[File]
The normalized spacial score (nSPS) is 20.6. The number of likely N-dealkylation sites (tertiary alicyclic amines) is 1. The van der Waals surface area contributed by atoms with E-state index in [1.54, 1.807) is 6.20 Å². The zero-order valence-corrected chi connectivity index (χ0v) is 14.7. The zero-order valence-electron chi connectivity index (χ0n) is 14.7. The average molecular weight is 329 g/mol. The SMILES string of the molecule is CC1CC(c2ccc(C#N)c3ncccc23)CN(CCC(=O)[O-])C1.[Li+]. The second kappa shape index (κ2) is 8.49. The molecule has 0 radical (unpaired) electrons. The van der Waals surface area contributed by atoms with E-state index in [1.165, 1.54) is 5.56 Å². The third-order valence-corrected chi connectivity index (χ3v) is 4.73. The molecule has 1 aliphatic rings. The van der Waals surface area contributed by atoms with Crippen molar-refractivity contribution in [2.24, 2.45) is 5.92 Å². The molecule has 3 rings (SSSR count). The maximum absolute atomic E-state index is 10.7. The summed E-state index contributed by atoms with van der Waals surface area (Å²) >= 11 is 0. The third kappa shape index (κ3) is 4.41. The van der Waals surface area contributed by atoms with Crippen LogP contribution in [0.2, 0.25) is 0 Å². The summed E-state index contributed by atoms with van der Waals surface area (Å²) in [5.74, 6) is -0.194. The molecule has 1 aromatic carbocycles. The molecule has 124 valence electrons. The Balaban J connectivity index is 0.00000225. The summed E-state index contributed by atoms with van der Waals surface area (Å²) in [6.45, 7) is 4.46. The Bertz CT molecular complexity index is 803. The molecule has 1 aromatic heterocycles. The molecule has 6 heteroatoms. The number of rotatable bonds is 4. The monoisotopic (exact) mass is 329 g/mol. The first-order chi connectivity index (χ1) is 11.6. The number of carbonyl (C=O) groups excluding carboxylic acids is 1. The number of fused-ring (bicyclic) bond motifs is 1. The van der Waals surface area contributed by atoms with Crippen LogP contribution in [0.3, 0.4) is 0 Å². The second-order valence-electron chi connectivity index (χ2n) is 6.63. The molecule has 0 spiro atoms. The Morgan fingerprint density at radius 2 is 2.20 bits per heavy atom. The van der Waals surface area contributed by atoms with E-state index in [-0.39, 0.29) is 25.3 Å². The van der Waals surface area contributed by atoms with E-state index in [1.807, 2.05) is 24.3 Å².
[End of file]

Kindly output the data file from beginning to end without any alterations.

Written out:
The normalized spacial score (nSPS) is 20.6. The number of likely N-dealkylation sites (tertiary alicyclic amines) is 1. The van der Waals surface area contributed by atoms with E-state index in [1.54, 1.807) is 6.20 Å². The zero-order valence-corrected chi connectivity index (χ0v) is 14.7. The zero-order valence-electron chi connectivity index (χ0n) is 14.7. The average molecular weight is 329 g/mol. The SMILES string of the molecule is CC1CC(c2ccc(C#N)c3ncccc23)CN(CCC(=O)[O-])C1.[Li+]. The second kappa shape index (κ2) is 8.49. The molecule has 0 radical (unpaired) electrons. The van der Waals surface area contributed by atoms with E-state index in [1.165, 1.54) is 5.56 Å². The third-order valence-corrected chi connectivity index (χ3v) is 4.73. The molecule has 1 aliphatic rings. The van der Waals surface area contributed by atoms with Crippen molar-refractivity contribution in [2.24, 2.45) is 5.92 Å². The molecule has 3 rings (SSSR count). The maximum absolute atomic E-state index is 10.7. The summed E-state index contributed by atoms with van der Waals surface area (Å²) >= 11 is 0. The third kappa shape index (κ3) is 4.41. The van der Waals surface area contributed by atoms with Crippen LogP contribution in [0.2, 0.25) is 0 Å². The summed E-state index contributed by atoms with van der Waals surface area (Å²) in [5.74, 6) is -0.194. The molecule has 1 aromatic carbocycles. The molecule has 124 valence electrons. The Balaban J connectivity index is 0.00000225. The summed E-state index contributed by atoms with van der Waals surface area (Å²) in [6.45, 7) is 4.46. The Bertz CT molecular complexity index is 803. The molecule has 1 aromatic heterocycles. The molecule has 6 heteroatoms. The number of rotatable bonds is 4. The monoisotopic (exact) mass is 329 g/mol. The first-order chi connectivity index (χ1) is 11.6. The number of carbonyl (C=O) groups excluding carboxylic acids is 1. The number of fused-ring (bicyclic) bond motifs is 1. The van der Waals surface area contributed by atoms with Crippen LogP contribution in [0.3, 0.4) is 0 Å². The second-order valence-electron chi connectivity index (χ2n) is 6.63. The molecule has 0 spiro atoms. The Morgan fingerprint density at radius 2 is 2.20 bits per heavy atom. The van der Waals surface area contributed by atoms with E-state index in [-0.39, 0.29) is 25.3 Å². The van der Waals surface area contributed by atoms with E-state index in [1.807, 2.05) is 24.3 Å².